Monday, July 21, 2014


    Having finished reading a book given me at Christmas  (slow reader)  about Thomas Edward Lawrence and his leadership of the Arab revolt during World War I, I wondered how Iraq was formed of Mesopotamia and Syrian lands after the war. The Arabs were promised Syria from the start   --- "To Damascus" was the battle cry ---   but, as it worked out, the French got Syria and Lebanon and the British formed Iraq and took Palestine as  "protectorates".  Arab Prince Faisal ibn Hussein was installed as King of Iraq in 1921 to placate the Arabs.

    Gertrude Margaret Lowthian Bell (1868-1926) was of English gentry (father was a steel magnate) with a degree from Oxford, explorer, mapper, archeologist, outlier of her time. Red hair, green eyes, chain smoker, she wandered the deserts of Syria and Mesopotamia (Iraq) mapping and photographing ancient ruins  SOME  PHOTOS.

    She was a British spy in the Iraq area under the guise of archeologist so that the enemy Turks (Ottomans) would allow her access to the areas.*  Her maps were of great value to Lawrence and others heading into Syria and Iraq.  She traveled the deserts with Arab guides and aides, knew the Arabic language along with Farsi and German, and was respected by the Arab tribal leaders  as she moved about. She helped draw up the western and southern boundaries of Iraq (some say disregarding 2,000 years of tribal sectarian and nomadic occupation of the areas to the west), and, living in Baghdad, helped install Faisal as King. It is said that she died chaste, although I don't see how anyone could know that. Her first male interest was rejected by father and her second killed at the British disaster at Gallipoli in the Dardanelles.

    While in Baghdad, where she later lived, she established the Iraqi Museum and collected  antiquities for preservation.  She died and is buried there after, some say, too many sleeping pills in1926 at 57 years.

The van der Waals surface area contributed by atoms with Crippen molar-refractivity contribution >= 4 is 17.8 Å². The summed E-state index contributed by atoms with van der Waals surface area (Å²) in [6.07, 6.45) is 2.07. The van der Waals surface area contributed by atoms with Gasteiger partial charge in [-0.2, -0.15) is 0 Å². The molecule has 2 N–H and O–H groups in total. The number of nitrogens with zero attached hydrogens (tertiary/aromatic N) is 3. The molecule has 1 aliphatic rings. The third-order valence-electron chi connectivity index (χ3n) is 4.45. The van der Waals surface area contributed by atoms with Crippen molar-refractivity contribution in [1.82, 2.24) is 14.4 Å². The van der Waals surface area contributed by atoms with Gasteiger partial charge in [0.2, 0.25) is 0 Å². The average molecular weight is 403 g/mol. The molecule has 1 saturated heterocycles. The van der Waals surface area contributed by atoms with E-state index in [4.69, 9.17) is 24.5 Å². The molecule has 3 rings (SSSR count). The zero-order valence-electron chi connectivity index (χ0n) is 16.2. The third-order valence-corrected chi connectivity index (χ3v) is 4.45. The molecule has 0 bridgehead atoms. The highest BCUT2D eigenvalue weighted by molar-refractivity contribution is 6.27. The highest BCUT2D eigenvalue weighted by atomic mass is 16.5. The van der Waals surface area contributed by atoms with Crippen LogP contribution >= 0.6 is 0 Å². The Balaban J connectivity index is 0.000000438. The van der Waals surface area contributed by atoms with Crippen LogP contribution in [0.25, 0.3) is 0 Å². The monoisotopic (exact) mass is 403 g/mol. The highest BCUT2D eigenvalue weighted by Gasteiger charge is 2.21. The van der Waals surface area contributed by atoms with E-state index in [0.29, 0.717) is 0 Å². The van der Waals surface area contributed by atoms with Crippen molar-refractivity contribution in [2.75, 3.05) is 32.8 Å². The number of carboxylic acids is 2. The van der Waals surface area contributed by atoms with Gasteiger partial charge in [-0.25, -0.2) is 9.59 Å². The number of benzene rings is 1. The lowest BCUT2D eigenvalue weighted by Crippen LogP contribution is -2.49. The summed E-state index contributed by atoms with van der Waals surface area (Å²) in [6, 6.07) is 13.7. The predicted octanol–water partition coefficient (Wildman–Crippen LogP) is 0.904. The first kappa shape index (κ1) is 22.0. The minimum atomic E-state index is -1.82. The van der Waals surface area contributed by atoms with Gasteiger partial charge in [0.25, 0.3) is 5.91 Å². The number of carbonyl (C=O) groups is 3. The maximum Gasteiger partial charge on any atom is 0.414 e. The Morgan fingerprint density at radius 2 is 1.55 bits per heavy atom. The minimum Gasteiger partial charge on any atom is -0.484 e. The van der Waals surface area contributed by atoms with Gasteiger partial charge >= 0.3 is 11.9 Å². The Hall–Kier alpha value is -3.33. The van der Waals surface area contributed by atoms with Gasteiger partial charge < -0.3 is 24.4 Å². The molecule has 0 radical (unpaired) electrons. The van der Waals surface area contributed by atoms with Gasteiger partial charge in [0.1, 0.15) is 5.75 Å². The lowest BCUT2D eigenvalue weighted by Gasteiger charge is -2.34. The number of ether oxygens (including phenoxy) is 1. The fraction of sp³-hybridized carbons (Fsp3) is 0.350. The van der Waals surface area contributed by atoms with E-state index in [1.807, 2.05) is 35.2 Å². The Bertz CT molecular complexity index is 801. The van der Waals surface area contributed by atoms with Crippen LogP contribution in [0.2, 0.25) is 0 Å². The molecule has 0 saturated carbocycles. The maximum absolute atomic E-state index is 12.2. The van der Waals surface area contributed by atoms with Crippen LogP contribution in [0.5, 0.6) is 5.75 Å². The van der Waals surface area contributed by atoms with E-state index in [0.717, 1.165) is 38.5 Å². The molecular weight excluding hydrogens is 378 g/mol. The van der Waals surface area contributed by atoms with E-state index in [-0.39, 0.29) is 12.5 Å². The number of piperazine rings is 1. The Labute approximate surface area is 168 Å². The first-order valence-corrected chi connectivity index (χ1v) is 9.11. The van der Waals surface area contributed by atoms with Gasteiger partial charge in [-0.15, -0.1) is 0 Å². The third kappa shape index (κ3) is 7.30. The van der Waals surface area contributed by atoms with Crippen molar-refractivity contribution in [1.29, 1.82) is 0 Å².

Churchill, Bell, and Lawrence at the  Arab bureau in Cairo in 1921.  Much fun was had as Churchill fell off of his camel. The maps of Iraq, Palestine, and Syria were being finalized to the advantage of French and British interests.

Bell and T.E. Lawrence after the war.

*  " In a 1920 letter home, she described her method of collecting information. She and a male colleague were invited by a leading figure in Baghdad to meet merchants and caravan drivers in a coffee house. 'I do them a good turn whenever I can and they respond by coming in to see me whenever they return from Syria or Arabia and telling me what they've heard and seen. The tea party was delightful. The walls of the diwan are mellow with decades of tobacco smoke, the furniture, benches around the room and one table for us at the upper end... We talked Arab polities with great gusto for an hour and a half... I do like them so much. They are to me an endless romance. They come and go through the wilderness as if it were a high road, and they all, most politely, treat me as a colleague, because I, too, have been in Arcadia (wilderness). When they talk of tribes or sheiks or watering places, I don't need to ask who and where they are. I know; and as they talk I see again the wide Arabian horizon.' "    Ref: "Gertrude Bell and Iraq" by Barbara Furst    READ MORE

    I am reminded of a statement given by Faisal to Lawrence in the David Lean film "Lawrence of Arabia : "No Arab likes the desert. There is nothing in the desert."  (Little did he know of the oil under the desert.) The film, by the way, follows the reality of the Arab revolt and the exploits of Lawrence pretty closely.

    Seems all of the chances for individual historical influence have been taken.  We are left with canoeing around the earth or walking backwards across Death Valley!  

    Where is a place where others have not trodden or seen before us?